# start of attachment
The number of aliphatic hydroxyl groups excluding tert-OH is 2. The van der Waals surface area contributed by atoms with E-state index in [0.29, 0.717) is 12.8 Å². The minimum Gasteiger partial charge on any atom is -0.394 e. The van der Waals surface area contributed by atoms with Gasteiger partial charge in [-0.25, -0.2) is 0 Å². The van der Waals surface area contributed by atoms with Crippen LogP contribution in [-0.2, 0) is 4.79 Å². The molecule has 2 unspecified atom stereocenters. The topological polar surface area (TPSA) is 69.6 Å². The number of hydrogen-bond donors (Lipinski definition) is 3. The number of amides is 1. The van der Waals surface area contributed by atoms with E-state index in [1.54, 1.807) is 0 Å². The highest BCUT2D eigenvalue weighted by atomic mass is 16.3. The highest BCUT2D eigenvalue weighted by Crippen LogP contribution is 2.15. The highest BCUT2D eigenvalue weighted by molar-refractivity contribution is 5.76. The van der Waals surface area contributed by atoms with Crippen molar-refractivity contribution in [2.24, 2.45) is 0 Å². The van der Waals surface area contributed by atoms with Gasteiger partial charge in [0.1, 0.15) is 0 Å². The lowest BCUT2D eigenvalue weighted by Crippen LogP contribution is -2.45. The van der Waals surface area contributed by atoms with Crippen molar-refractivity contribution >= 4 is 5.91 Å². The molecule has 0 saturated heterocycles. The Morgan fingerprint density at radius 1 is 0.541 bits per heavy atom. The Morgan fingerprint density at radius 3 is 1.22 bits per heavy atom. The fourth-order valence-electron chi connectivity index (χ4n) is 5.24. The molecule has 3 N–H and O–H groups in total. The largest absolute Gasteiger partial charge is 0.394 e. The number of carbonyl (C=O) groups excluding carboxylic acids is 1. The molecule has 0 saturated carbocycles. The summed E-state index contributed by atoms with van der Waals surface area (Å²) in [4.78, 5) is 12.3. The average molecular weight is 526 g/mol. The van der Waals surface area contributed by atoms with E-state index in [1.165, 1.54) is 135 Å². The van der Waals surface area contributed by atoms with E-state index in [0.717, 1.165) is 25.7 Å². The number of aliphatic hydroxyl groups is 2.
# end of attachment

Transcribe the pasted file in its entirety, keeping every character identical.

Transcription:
The number of aliphatic hydroxyl groups excluding tert-OH is 2. The van der Waals surface area contributed by atoms with E-state index in [0.29, 0.717) is 12.8 Å². The minimum Gasteiger partial charge on any atom is -0.394 e. The van der Waals surface area contributed by atoms with Gasteiger partial charge in [-0.25, -0.2) is 0 Å². The van der Waals surface area contributed by atoms with Crippen LogP contribution in [-0.2, 0) is 4.79 Å². The molecule has 2 unspecified atom stereocenters. The topological polar surface area (TPSA) is 69.6 Å². The number of hydrogen-bond donors (Lipinski definition) is 3. The number of amides is 1. The van der Waals surface area contributed by atoms with E-state index in [1.54, 1.807) is 0 Å². The highest BCUT2D eigenvalue weighted by atomic mass is 16.3. The highest BCUT2D eigenvalue weighted by Crippen LogP contribution is 2.15. The highest BCUT2D eigenvalue weighted by molar-refractivity contribution is 5.76. The van der Waals surface area contributed by atoms with Crippen molar-refractivity contribution in [2.24, 2.45) is 0 Å². The van der Waals surface area contributed by atoms with Gasteiger partial charge in [0.1, 0.15) is 0 Å². The lowest BCUT2D eigenvalue weighted by Crippen LogP contribution is -2.45. The van der Waals surface area contributed by atoms with Crippen molar-refractivity contribution >= 4 is 5.91 Å². The molecule has 0 saturated heterocycles. The Morgan fingerprint density at radius 1 is 0.541 bits per heavy atom. The Morgan fingerprint density at radius 3 is 1.22 bits per heavy atom. The fourth-order valence-electron chi connectivity index (χ4n) is 5.24. The molecule has 3 N–H and O–H groups in total. The largest absolute Gasteiger partial charge is 0.394 e. The number of carbonyl (C=O) groups excluding carboxylic acids is 1. The molecule has 0 saturated carbocycles. The summed E-state index contributed by atoms with van der Waals surface area (Å²) in [4.78, 5) is 12.3. The average molecular weight is 526 g/mol. The van der Waals surface area contributed by atoms with E-state index in [1.165, 1.54) is 135 Å². The van der Waals surface area contributed by atoms with E-state index in [0.717, 1.165) is 25.7 Å². The number of aliphatic hydroxyl groups is 2.